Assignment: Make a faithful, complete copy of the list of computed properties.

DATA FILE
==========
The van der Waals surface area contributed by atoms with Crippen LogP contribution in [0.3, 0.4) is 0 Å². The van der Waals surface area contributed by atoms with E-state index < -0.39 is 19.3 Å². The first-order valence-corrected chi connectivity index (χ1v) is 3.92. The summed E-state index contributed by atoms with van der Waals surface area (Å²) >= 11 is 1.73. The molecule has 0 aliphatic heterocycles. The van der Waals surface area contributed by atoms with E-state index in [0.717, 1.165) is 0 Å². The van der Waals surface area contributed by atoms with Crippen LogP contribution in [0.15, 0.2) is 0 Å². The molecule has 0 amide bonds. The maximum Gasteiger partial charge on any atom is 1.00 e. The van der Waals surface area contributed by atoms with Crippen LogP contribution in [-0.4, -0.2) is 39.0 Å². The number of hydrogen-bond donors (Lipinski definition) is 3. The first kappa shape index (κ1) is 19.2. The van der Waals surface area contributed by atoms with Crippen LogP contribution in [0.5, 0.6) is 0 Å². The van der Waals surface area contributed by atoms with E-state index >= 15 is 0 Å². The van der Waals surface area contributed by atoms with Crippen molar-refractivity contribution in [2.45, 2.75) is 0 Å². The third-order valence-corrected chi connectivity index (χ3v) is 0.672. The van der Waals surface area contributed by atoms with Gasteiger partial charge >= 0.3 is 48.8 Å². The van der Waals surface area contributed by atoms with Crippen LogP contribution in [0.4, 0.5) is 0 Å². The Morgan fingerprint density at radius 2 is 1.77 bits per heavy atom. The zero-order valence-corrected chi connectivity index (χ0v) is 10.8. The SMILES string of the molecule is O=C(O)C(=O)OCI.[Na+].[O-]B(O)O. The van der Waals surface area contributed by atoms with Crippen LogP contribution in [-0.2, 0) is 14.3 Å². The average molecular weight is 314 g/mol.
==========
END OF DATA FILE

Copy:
The van der Waals surface area contributed by atoms with Crippen LogP contribution in [0.3, 0.4) is 0 Å². The van der Waals surface area contributed by atoms with E-state index < -0.39 is 19.3 Å². The first-order valence-corrected chi connectivity index (χ1v) is 3.92. The summed E-state index contributed by atoms with van der Waals surface area (Å²) >= 11 is 1.73. The molecule has 0 aliphatic heterocycles. The van der Waals surface area contributed by atoms with E-state index in [0.717, 1.165) is 0 Å². The van der Waals surface area contributed by atoms with Crippen LogP contribution in [0.15, 0.2) is 0 Å². The molecule has 0 amide bonds. The maximum Gasteiger partial charge on any atom is 1.00 e. The van der Waals surface area contributed by atoms with Crippen LogP contribution in [-0.4, -0.2) is 39.0 Å². The number of hydrogen-bond donors (Lipinski definition) is 3. The first kappa shape index (κ1) is 19.2. The van der Waals surface area contributed by atoms with Crippen LogP contribution in [0.5, 0.6) is 0 Å². The van der Waals surface area contributed by atoms with E-state index >= 15 is 0 Å². The van der Waals surface area contributed by atoms with Crippen molar-refractivity contribution in [2.45, 2.75) is 0 Å². The third-order valence-corrected chi connectivity index (χ3v) is 0.672. The van der Waals surface area contributed by atoms with Gasteiger partial charge >= 0.3 is 48.8 Å². The van der Waals surface area contributed by atoms with Crippen LogP contribution in [0.4, 0.5) is 0 Å². The Morgan fingerprint density at radius 2 is 1.77 bits per heavy atom. The zero-order valence-corrected chi connectivity index (χ0v) is 10.8. The SMILES string of the molecule is O=C(O)C(=O)OCI.[Na+].[O-]B(O)O. The van der Waals surface area contributed by atoms with Crippen LogP contribution in [-0.2, 0) is 14.3 Å². The average molecular weight is 314 g/mol.